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Bad Credit Refinancing

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There are plenty of reasons to refinance your mortgage. You may have gotten a large increase in income and wish to pay off the loan sooner. Or, maybe you have a fixed-rate mortgage and want to refinance to get lower interest rates. You may even want to switch from a fixed-rate mortgage to an adjustable-rate loan, or vice versa. Whatever the case for refinancing may be, if you have a bad credit score, you may have a hard time refinancing.

The Challenge

Refinancing with bad credit can be a vicious cycle. You try to refinance to save money, but, the lower your credit score, the more refinancing will cost you. Unfortunately, the interest rate on your loan is tied into your credit score; the lower your score, the higher the interest rate. On top of that, many lenders have been raising their qualifying standards, making it more difficult for people to procure loans and refinance.

This can be pretty discouraging for those with bad credit. If you have bad credit, you are already not in the best financial situation. By refinancing, you can lower your monthly payments, which can improve your finances. At the same time, you may want to increase your monthly payments, in order to build equity faster and be done with the mortgage sooner. If you have bad credit, though, these goals will be further out of reach.

What You Can Do

Though it may be more difficult to refinance your mortgage with bad credit, that doesn’t mean it’s impossible. There are many lenders who deal specifically with borrowers who have bad credit. The key to finding a lender to refinance with is to look around at different lenders. Contact several of them, especially those focusing on bad credit loans.

These lenders will then look into your credit history and see where you stand regarding loans and debts. Even if they specialize in lending to those with bad credit, they still want to make sure you can handle the terms of the loan and make the payments on time. Additionally, they will take the reason for your bad credit into account. If you have made previous mortgage payments on time, you will have a better chance of getting a good deal for your refinance. If, however, your credit score is low because of missed mortgage payments, you will have a much harder time (more about this below).

TIP: You can hire a mortgage broker to help you find a lender. Keep in mind, though, that this service will cost some money.

If some lenders are willing to give you a refinancing loan, carefully look into the terms and conditions of what they offer. Each lender is different, and so are their offers. Consider each one before accepting the refinance. You certainly don’t want to risk going with a bad lender or taking out a loan that you can’t afford, causing your credit score to decrease even more.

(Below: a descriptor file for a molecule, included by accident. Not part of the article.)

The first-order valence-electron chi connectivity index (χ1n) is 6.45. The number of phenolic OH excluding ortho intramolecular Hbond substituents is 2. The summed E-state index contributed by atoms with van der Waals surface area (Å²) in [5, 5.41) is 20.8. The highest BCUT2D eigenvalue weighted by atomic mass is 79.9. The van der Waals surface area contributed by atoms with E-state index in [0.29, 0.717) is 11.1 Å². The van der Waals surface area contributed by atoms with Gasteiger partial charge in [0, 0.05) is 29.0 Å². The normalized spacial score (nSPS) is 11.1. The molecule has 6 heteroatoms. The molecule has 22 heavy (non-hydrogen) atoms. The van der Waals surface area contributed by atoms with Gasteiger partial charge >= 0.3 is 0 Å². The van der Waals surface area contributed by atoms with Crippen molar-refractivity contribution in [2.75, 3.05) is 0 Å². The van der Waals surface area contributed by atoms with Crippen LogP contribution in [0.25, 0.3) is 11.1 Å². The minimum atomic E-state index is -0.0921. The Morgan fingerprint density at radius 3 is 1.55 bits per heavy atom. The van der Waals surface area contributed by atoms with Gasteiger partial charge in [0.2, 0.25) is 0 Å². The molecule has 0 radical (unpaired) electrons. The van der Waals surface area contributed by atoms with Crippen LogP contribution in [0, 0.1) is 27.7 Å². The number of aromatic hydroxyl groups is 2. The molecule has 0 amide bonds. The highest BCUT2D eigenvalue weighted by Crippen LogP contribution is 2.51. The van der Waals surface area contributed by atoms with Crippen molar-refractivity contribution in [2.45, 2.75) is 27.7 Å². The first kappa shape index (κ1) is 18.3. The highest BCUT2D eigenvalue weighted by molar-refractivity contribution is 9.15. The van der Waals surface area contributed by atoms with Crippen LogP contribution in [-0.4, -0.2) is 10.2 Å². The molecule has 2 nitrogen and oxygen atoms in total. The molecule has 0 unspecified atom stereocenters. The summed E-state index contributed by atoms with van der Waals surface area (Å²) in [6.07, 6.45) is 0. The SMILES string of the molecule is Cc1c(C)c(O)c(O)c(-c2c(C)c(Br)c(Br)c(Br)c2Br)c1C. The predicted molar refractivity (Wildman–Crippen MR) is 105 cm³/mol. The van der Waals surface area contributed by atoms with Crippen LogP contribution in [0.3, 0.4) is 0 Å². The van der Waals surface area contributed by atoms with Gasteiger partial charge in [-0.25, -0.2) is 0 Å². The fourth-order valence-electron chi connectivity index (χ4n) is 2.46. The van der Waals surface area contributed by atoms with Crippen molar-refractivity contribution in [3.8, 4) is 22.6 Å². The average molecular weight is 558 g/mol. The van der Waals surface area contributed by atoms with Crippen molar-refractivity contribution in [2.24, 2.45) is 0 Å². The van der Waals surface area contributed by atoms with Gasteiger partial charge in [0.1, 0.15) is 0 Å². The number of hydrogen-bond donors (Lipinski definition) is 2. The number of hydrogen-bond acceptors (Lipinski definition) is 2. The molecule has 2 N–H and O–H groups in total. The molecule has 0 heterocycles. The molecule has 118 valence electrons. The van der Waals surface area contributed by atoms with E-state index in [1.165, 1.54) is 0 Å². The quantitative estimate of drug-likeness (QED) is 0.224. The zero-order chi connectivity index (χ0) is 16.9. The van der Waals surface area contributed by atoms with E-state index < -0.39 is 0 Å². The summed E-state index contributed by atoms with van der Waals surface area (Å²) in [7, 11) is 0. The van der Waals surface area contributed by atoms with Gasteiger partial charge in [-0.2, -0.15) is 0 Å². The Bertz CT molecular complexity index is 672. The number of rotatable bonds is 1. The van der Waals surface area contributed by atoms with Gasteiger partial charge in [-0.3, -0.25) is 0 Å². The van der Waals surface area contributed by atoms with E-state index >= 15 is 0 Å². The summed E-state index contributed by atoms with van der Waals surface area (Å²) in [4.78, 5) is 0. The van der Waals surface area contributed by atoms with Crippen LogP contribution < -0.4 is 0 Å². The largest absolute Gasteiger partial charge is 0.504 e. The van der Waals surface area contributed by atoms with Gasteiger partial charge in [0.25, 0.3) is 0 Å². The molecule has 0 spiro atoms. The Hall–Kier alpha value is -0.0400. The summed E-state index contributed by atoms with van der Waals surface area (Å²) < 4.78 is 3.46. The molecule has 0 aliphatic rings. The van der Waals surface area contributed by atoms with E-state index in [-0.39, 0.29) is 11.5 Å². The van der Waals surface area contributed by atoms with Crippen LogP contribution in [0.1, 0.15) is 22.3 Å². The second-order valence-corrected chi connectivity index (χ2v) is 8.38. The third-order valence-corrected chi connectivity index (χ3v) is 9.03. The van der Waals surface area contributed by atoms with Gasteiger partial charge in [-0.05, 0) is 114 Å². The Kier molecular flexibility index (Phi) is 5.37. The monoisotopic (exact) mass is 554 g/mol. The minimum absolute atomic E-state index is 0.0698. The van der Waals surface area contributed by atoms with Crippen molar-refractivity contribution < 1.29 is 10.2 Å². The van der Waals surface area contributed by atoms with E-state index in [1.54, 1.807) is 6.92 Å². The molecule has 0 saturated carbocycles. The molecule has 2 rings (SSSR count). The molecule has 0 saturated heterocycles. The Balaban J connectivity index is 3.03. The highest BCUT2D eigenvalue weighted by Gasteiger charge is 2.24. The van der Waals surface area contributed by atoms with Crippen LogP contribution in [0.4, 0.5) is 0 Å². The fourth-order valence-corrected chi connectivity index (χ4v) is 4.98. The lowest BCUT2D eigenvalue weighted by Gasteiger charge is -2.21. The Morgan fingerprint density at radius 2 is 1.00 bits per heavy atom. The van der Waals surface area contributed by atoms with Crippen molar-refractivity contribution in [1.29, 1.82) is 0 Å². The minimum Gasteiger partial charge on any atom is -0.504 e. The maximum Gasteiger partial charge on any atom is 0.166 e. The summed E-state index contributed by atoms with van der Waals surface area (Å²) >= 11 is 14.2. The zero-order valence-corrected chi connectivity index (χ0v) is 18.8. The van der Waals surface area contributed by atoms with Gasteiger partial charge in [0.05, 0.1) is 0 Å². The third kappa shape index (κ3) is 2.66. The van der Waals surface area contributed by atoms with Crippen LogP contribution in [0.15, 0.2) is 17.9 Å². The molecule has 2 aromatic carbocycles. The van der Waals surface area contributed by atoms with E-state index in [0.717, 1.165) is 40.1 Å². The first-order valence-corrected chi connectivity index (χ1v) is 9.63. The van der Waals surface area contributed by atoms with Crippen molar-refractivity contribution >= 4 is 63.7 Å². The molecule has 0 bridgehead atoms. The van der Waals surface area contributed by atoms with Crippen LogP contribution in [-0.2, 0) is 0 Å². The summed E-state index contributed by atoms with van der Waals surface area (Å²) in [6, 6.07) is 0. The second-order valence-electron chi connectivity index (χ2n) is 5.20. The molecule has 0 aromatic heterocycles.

Loan Modification

Some people develop bad credit because they have been late with mortgage payments. In this case, it is even more difficult to refinance. If you have had trouble making mortgage payments in the past, other lenders will be hesitant to give you a new loan. However, all hope isn’t lost. Through a process called loan modification, those with a history of late mortgage payments can refinance their loans.

Loan modification involves reworking the conditions of the current loan rather than refinancing with a new loan. This option is specifically for people who have experienced financial hardships or who have missed three mortgage payments. Additionally, in order to qualify, one must not have filed for bankruptcy or purposely defaulted on his or her payments.

Fixing Credit

Some people may still be unable to qualify for refinancing or a loan modification. Those who have filed for bankruptcy, have extremely bad credit, or have undergone some other type of financial hardship can have a difficult time coming up with a solution to their problems. If you fall into this category, you may have no other choice than to give yourself a year or two to raise your credit score.

One way to increase your credit score is to pay off any high-balance credit card bills. By making one large lump sum payment, rather than making small payments over a long period of time, your credit can improve quickly. You could also work with a mortgage broker or lender, who can look at your finances and help you identify ways to improve your score. Once your credit has improved, you will be in a better position to refinance.

As you can see, bad credit doesn’t necessarily mean you can’t refinance your home loan. There are lenders who specialize in refinances for those with bad credit, loan modifications for those who still can’t qualify for refinancing, and ways to improve credit for those with financial hardship. Basically, anyone can refinance; it just may take some time.

Patrick Hanan  Posted by Patrick Hanan on June 15, 2010

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